Cambridge Civic Journal Forum

February 26, 2012

To Halve and Halve Not – Feb 27, 2012 Cambridge City Council Agenda Highlights

Filed under: Cambridge,City Council,Kendall Square,MBTA — Tags: , — Robert Winters @ 2:28 pm

To Halve and Halve Not – Feb 27, 2012 Cambridge City Council Agenda Highlights

Now that Cambridge has a Mayor, all things are now possible – world peace, affordable space travel, and eternal life – just to name a few. Regarding more mundane affairs, perhaps Mayor Davis will set a new standard by appointing the City Council committees in record time. I hope so – I have a rocket to catch.

The Really Big Item on the agenda this week seems to be City Manager’s Agenda #1 – a recommendation that the City Council approve a plan submitted by Boston Properties to cut in half the rooftop garden that exists in Kendall Square between Cambridge Center Buildings Four and Five. If you haven’t yet visited that garden, you should. You can get to it via the Marriott. It’s an unexpected oasis nestled among the taller buildings in Kendall Square perhaps 70 feet above ground. Apparently the playful folks at Google want to connect their rented spaces in two adjacent buildings by constructing a connector that will consume half of the rooftop garden – the sunnier half, by the way. And wouldn’t you know it – if they can’t do this they’ll have to move and Cambridge will lose the jobs, the prestige, the taxes, and the firstborn males of its residents. Search engines will cease to function and the Charles River will turn to blood.

The proposal asks that the Ancient Covenants mandating the rooftop park be modified in exchange for landscaping a narrow, triangular piece of land at the bend of Binney Street abutting the railroad tracks for use as a "Dog and People Park". Methinks there’s room to negotiate for something better. It’s also a bit strange to have proposals like this come forward while the K2C2 (Kendall Square/Central Square) planning process involving the Goody/Clancy firm is ongoing. The Manager’s recommendation calls for diminution of process and a quick decision. The Council shouldn’t needlessly delay, but it’s doubtful that a few more weeks of consideration will cause Google to move to Ashtabula. [Read the full proposal (9.5MB)]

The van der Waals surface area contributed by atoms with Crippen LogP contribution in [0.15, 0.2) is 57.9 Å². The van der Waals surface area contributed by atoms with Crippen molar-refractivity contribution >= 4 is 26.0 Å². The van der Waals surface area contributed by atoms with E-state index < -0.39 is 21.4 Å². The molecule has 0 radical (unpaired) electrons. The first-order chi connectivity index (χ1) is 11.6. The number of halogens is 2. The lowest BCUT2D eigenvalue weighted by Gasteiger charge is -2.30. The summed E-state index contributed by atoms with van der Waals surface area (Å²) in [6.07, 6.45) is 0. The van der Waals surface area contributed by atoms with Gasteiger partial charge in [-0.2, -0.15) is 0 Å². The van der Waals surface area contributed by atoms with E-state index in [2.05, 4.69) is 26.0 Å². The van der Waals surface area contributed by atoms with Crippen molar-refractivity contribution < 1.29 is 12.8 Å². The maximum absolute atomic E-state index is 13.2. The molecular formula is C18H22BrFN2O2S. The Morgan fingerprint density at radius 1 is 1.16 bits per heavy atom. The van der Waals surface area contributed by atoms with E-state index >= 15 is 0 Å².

It’s an interesting juxtaposition that Manager’s Agenda #8 is also on the agenda. This is an appropriation of $1,000,000 received from Alexandria Real Estate (ARE) that will be used to enable the City to plan and design improvements at the Rogers Street Park and the Triangle Park while ascertaining the appropriate open space needs of eastern Cambridge.

Elsewhere on the agenda, Councillor Kelley filed for Reconsideration of his failed Feb 13 Order that asks the City Manager "to direct City staff to replace the words ‘approve’ and ‘disapprove’ with the words ‘support’ and ‘do not support’ or, as appropriate, by some other terms that will help clarify where relevant authority rests when considering curb cuts." The Order failed with only Councillors Kelley, Decker, and vanBeuzekom supporting it. Or maybe approving it. Never mind. This is also the subject of Charter Right #2 that would refer the matter to the Gov’t Operations & Rules Committee which may or may not ultimately approve or support it or possibly not approve or not support it.

Manager’s Agenda #2. Transmitting communication from Robert W. Healy, City Manager, relative to Awaiting Report Item Number 12-23, regarding the continuation of the Longfellow Community School program and Longfellow Neighborhood Council.

The Manager proposes that starting this fall when the King/Amigos building closes for renovations that the Community School currently operating in the King/Amigos building will move to the Amigos Building (on Upton Street) where the majority of its program participants will attend school. The Community School operating in the Longfellow neighborhood will provide programming to the King School and neighborhood children in the Longfellow building. With the reopening of the Longfellow Building this summer, the program will be able to offer robust programming in the building for children who attend the King